Romantic write-off


REVIEWED - THE NOTEBOOK: Defying the maxim that they don't make 'em like that any more, The Notebook is a thoroughly old-fashioned romantic melodrama awash with misty-eyed sentiment as it charts the obstacles placed in the path of two young lovers from opposite sides of the social divide.

Noah (Ryan Gosling) and Allie (Rachel McAdams) first meet at a carnival in his North Carolina hometown during the summer of 1940. It's love at first sight for Noah, who works at the local lumber yard, and Allie, who's holidaying in the town with her wealthy family, soon responds. The movie presents an idealised view of their world, as Noah reads Walt Whitman's poetry on the porch with his father (Sam Shepard), while Allie paints watercolours, and the young lovers go boating together on a river densely populated by swans while the sun beams down on an idyllic landscape.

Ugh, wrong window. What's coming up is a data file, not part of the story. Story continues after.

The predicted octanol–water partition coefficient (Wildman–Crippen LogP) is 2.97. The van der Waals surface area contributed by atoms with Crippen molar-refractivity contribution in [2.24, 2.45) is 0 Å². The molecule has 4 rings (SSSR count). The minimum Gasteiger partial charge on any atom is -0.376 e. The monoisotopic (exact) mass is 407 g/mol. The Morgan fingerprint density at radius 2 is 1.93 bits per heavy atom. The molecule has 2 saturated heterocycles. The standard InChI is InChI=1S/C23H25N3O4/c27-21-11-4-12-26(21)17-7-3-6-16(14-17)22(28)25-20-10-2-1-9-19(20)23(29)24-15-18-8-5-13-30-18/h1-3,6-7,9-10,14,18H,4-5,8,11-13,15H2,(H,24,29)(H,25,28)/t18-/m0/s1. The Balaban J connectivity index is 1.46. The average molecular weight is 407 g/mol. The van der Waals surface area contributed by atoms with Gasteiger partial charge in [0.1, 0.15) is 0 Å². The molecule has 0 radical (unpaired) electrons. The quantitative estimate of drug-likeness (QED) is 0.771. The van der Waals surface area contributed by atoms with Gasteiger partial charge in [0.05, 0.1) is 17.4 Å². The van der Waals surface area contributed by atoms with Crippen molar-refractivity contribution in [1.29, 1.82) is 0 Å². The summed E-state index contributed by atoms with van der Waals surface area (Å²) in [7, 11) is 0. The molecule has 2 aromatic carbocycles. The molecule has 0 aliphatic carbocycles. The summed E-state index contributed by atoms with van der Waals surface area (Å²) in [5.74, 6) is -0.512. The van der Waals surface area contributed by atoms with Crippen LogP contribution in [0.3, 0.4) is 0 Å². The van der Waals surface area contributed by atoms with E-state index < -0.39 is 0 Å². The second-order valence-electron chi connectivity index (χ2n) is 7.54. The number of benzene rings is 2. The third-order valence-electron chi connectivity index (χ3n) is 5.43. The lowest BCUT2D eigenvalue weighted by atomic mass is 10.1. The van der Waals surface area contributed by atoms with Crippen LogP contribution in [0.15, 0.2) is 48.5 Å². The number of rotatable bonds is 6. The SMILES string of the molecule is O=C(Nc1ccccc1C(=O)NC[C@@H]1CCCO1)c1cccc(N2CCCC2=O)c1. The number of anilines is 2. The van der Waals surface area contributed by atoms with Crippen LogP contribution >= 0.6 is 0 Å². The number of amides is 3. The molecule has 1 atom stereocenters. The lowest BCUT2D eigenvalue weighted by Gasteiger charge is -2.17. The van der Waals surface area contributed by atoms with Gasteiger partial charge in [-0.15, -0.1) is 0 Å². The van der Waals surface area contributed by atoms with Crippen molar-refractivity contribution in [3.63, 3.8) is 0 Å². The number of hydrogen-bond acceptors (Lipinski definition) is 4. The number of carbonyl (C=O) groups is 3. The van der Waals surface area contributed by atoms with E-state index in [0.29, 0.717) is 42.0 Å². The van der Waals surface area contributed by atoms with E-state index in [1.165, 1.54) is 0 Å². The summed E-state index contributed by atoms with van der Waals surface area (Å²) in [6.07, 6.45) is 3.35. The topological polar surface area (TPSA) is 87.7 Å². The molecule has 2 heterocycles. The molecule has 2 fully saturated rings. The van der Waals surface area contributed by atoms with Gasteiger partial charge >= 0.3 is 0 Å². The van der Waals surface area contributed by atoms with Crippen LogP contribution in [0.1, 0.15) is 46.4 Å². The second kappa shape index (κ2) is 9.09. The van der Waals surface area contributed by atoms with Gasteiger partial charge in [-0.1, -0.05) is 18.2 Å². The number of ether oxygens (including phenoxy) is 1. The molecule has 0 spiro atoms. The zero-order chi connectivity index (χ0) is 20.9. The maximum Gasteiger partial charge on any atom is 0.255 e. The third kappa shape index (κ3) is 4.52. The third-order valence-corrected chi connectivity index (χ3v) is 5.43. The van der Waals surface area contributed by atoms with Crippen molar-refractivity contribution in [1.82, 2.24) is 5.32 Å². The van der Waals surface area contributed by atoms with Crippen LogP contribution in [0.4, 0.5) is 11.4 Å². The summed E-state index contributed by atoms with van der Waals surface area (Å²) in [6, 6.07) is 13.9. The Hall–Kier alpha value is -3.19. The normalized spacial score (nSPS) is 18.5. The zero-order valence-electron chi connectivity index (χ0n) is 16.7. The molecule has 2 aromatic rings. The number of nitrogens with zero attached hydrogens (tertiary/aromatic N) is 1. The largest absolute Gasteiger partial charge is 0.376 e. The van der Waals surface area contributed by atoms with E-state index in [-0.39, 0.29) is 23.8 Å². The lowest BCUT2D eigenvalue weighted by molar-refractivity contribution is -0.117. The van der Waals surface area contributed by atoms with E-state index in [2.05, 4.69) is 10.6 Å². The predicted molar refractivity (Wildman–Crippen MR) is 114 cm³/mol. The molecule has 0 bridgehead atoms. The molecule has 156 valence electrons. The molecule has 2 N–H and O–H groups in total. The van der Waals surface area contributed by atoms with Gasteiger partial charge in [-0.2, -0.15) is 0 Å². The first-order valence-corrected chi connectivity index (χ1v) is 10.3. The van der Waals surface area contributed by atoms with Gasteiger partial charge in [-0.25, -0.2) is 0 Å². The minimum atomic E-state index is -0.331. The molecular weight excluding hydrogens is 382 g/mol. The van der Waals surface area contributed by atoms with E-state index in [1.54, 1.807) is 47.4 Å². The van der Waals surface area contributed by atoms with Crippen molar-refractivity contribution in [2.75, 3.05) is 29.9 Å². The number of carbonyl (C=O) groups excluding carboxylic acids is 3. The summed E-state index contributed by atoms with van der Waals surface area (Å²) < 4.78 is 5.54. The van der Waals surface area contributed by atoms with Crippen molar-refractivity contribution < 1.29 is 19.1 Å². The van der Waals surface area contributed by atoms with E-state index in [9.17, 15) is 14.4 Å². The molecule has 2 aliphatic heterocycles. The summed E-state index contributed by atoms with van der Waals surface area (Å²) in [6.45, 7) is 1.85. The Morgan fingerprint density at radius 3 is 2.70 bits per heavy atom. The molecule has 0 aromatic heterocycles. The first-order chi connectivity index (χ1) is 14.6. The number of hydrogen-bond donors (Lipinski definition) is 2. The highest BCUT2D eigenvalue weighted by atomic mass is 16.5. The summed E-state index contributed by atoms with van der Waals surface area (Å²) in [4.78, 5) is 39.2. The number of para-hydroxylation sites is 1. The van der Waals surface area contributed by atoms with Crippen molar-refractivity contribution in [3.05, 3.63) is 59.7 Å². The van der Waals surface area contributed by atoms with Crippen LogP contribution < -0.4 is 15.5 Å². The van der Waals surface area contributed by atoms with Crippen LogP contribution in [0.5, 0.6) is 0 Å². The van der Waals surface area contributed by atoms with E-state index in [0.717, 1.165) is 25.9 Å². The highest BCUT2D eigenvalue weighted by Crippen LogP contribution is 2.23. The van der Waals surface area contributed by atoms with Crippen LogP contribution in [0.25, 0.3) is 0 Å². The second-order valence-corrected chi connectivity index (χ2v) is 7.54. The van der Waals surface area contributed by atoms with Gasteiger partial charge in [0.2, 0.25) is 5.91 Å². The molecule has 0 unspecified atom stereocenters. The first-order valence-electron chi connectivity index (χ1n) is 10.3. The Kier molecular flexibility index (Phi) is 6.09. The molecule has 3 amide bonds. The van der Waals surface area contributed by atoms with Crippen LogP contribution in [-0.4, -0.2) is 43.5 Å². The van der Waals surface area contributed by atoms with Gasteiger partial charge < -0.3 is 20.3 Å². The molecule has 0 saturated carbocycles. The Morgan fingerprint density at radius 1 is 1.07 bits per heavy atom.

This is, of course, all too good to be true. Enter the villain of the piece in Allie's hard-faced, socially conscious mother (Joan Allen), who describes Noah as "trash" and orders Allie not to see him any more, despatching her to college in New York. Meanwhile, Noah patriotically enlists in the US army and serves under General Patton in Europe.

This slender tale is laden with reams of expository dialogue as the movie repeatedly cuts to the present where an elderly man (James Garner) reads it to a woman (Gena Rowlands) suffering from senile dementia. This structural device is consistently intrusive, and as heavy-handed as the film's painfully protracted finale.

The movie is based on a novel by Nicholas Sparks, whose work has already provided the basis of two other forgettable films, Message in a Bottle and A Walk to Remember, and the trite, manipulative narrative sinks under the leaden direction of Nick Cassavetes, who, on the basis of this and his earlier John Q and She's So Lovely, seems to have inherited little of the talent of his parents, Gena Rowlands and John Cassavetes.

This is all the more unfortunate given that Rowlands and Garner invest their roles with dignity, and the star-crossed lovers are engagingly played by two highly promising young actors - Gosling from The Believer and Murder by Numbers, and McAdams, demonstrating her range after her entertaining portrayal of the high school bitch in Mean Girls.

-  Michael Dwyer